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3:04 pm
Fri November 23, 2012

Thanksgiving Leftovers: Beyond Sandwiches

Originally published on Fri November 23, 2012 6:29 pm

Transcript

AUDIE CORNISH, HOST:

It is now the day after and unless your Thanksgiving dishes were completely consumed by family and friends - maybe even licked clean - you've likely got some leftovers in the fridge and possibly a little holiday hangover when it comes to eating the exact same meal again. Katie Workman got us through a pre T-day crunch earlier this week. She's the author of the "Mom 100" cookbook and the creator of the "Mom 100" blog. We're going to ask her for some ideas on what do to with the leftovers. Hey there, Katie.

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U.S.
3:04 pm
Fri November 23, 2012

Time For Airport Security To Relax?

Originally published on Fri November 23, 2012 6:29 pm

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Middle East
3:04 pm
Fri November 23, 2012

Egypt Divided Over Morsi Power Grab

Originally published on Fri November 23, 2012 6:29 pm

Transcript

AUDIE CORNISH, HOST:

From NPR News, this is ALL THINGS CONSIDERED. I'm Audie Cornish. Thousands of protesters flooded the streets of Egypt today, some in support of Islamist President Mohamed Morsi, others condemning what they called a power grab by the president that puts Egypt on the path to one-man rule. It is, in short, a nation visibly divided today. NPR's Leila Fadel joins us now from Cairo.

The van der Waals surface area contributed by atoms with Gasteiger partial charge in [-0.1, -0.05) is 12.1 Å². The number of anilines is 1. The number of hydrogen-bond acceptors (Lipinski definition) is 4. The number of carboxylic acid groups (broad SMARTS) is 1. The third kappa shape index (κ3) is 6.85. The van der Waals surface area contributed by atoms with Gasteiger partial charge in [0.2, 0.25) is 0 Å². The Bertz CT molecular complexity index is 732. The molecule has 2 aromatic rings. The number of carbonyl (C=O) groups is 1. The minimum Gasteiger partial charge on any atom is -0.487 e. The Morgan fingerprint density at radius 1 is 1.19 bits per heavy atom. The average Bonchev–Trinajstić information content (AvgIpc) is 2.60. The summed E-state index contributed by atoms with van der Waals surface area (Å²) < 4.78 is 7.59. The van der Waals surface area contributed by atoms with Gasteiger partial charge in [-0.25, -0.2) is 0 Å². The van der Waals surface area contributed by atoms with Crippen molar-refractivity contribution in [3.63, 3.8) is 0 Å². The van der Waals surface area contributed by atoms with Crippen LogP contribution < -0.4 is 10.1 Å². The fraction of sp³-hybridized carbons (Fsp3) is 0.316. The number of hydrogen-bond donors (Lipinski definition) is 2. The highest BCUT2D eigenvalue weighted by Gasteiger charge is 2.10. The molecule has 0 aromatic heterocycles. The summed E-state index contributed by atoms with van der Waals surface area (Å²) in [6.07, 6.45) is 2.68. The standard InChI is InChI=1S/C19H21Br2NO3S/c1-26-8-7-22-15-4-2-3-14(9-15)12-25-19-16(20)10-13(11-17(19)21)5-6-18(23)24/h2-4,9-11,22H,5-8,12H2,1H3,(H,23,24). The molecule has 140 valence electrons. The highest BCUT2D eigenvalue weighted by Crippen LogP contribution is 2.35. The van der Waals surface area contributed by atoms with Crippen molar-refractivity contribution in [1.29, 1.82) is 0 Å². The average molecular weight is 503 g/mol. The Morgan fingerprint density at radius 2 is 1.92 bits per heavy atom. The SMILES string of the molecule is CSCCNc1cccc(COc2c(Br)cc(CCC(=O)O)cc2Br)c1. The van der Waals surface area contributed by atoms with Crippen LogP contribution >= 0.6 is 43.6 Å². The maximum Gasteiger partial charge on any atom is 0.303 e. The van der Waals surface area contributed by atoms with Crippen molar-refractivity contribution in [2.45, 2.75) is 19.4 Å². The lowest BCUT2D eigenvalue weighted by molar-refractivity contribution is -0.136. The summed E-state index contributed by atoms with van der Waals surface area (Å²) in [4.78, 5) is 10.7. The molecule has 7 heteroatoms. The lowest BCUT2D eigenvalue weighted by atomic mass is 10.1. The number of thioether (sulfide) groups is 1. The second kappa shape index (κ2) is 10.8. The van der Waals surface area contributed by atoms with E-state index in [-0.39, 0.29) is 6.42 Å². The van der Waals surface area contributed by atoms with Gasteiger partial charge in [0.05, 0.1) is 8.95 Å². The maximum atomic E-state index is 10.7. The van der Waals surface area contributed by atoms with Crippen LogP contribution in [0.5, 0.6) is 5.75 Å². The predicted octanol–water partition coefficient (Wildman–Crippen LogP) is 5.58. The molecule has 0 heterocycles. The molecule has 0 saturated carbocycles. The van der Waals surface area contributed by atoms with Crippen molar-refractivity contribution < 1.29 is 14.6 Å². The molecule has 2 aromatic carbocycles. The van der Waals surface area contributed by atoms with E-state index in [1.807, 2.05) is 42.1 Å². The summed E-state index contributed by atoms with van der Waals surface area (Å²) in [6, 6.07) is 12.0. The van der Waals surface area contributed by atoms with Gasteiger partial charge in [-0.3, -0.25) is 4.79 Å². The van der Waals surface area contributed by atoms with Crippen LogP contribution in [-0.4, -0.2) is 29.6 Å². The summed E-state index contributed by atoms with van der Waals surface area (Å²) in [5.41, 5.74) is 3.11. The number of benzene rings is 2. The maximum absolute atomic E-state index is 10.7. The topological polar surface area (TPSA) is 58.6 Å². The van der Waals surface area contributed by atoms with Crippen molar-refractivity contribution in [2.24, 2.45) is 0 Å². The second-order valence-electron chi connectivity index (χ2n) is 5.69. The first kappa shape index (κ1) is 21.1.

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Middle East
2:44 pm
Fri November 23, 2012

Just Another Day In Damascus

A man walks near buildings damaged after shelling by forces loyal to Syria's President Bashar Assad, at Harasta, a suburb of Damascus, on Nov. 19.
Abed Al-Kareem Muhammad Shaam News Network/HOReuters /Landov

Editor's Note: Throughout the Syrian uprising, the government has allowed few foreign journalists and other outsiders into the country, and there has been limited information about life in many parts of the country. In this essay, a Syrian citizen describes life in the capital, Damascus. For security reasons, NPR is not identifying the author.

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World
1:32 pm
Fri November 23, 2012

Russia, U.S. Seek To Resolve Friction On Adoptions

Artyom Savelyev, now 9, was sent back to Russia on a plane by his adoptive U.S. mother in 2010. The case stirred anger in Russia.
Misha Japaridze AP

Originally published on Fri November 23, 2012 6:29 pm

Americans have been adopting Russian children in sizable numbers for two decades, and most of the unions have worked out well. But it remains a sensitive topic in Russia, where officials periodically point to high-profile cases of abuse or other problems.

Now, the two countries are putting the finishing touches on a new agreement governing these adoptions. It will make the process costlier and more time-consuming, but it's designed to address a host of concerns.

Some Russian officials still seem to bristle at the very thought of foreigners adopting Russian children.

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